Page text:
St. Ahmet the Calligrapher Saint History and Name Day Information

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Ahmet the Calligrapher, also known as Saint Ahmet or Saint Ahmed the Calligrapher, is one of the martyred saints of the Orthodox Christian Church. He started his life as a Muslim in the Ottoman Empire, and he eventually became an elected official. His life was the very picture of the perfect member of Ottoman society. However, he was eventually influenced by the Orthodox Christian Faith and became a convert. He was later martyred. Here’s more information about him:

About Saint Ahmet (Ahmed)

lived in Constantinople in the seventeenth century. He worked as an Ottoman official in the office of the Chief Secretary and served as a copyist and calligrapher in the Great Archives. As Scribe of the Second Rank, Ahmet lived a comfortable life and held prestige and influence.

His life was that of a typical devout Muslim unmarried Ottoman official. All that would change when he made to bold decision to convert to Orthodox Christianity. However, although he was unmarried, Ahmet the Calligrapher lived with two Russian slave women.  While both women were pious Orthodox Christians, he granted the older woman permission to attend the Greek Orthodox Church services. Each time she attended, she brought holy bread and holy water back to the younger girl.

When Ahmet noticed a lovely fragrance emanating from the girl’s mouth, he asked her what she had eaten. At first she replied she had eaten nothing because she didn’t think of the holy bread as food. Eventually, she explained to him that it was the holy bread that made her breath smell so sweet. This caused Ahmet to become very intrigued by the Orthodox faith, and he became interested in learning more about it.

Conversion to Christianity

Ahmet approached one of the priests and was granted special permission to attend the Ecumenical Patriarch’s celebration of the Divine Liturgy. He dressed in Christian clothing, replaced his white turban with a blue one, and was given a discreet place at the Church. During the service, he witnessed several miracles. First, he saw that the priest carrying the chalice glowed with light and walked suspended in the air. Next, he saw light beaming from Patriarch Iakovos’s fingers onto all the worshipers’ heads except for his own.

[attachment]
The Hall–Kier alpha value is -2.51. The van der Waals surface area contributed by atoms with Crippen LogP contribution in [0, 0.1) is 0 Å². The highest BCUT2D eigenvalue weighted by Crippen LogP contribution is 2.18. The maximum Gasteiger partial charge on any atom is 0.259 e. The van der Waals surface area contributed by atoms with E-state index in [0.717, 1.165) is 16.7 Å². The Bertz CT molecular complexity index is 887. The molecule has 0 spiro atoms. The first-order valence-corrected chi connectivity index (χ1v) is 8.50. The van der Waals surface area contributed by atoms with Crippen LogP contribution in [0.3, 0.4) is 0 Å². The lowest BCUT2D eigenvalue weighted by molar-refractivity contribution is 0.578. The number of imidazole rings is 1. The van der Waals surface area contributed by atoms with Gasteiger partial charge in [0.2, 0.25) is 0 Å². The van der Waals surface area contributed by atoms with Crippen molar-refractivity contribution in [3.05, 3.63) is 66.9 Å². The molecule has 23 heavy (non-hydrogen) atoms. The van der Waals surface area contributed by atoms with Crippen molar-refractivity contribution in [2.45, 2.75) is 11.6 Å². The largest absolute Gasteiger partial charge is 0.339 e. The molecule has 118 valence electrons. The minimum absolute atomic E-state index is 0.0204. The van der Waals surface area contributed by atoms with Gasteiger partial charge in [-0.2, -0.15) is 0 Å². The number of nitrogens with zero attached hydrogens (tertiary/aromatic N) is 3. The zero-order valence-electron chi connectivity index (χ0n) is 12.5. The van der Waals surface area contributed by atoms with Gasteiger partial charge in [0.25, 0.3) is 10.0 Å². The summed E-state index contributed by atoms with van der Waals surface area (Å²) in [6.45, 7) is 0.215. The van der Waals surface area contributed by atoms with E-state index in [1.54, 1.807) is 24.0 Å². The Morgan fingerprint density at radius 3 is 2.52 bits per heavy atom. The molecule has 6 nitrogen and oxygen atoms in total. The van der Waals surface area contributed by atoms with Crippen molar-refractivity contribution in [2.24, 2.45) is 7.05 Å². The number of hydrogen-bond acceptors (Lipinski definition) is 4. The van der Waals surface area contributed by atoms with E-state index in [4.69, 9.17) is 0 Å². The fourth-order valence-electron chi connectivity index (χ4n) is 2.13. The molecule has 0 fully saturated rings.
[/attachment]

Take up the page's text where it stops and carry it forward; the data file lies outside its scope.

These miracles convinced Ahmet to request and receive Holy Baptism. From that point on, he led a secret Christian life. Had his conversion become known, he would have lost his livelihood and been put to death as an apostate.

Martyrdom of Saint Ahmet

Ultimately, Ahmet revealed his secret on the occasion of one of the formal dinners attended by the noblemen. During these gatherings, he had repeatedly made comments that raised the suspicions of his colleagues. One in particular, the third-ranking calligrapher who coveted Ahmet’s position and was jealous of his skills, was determined to make trouble for Ahmet.

Eventually the truth came out during a discussion about the greatest thing in the world. After the first three noblemen answered wisdom, women, and good food, they turned to Ahmet. He shocked them by responding that the Orthodox Christian faith was the greatest thing. Upon hearing that, they beat him and dragged him to the judge.

When questioned, Ahmet explained that he converted as a result of a revelation. The judge imprisoned him for a period of six days with no food or drink and brought back him back to the tribunal. At this point, Ahmet said the fast had purified him and revealed to him the deepest mysteries of the faith. Due to his unwillingness to return to the Islamic faith, Ahmet was sentenced to death and beheaded on May 3, 1682.
Ahmet the Calligrapher became a Christian Saint and was named Christodoulos. It is said that his body glowed after his death. He is commemorated as a martyr by the Orthodox Christian Church twice a year on May 3 and December 24.


OrthodoxWiki – Ahmed the Calligrapher

Wikipedia – Ahmet the Calligrapher

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This post was written by Greek Boston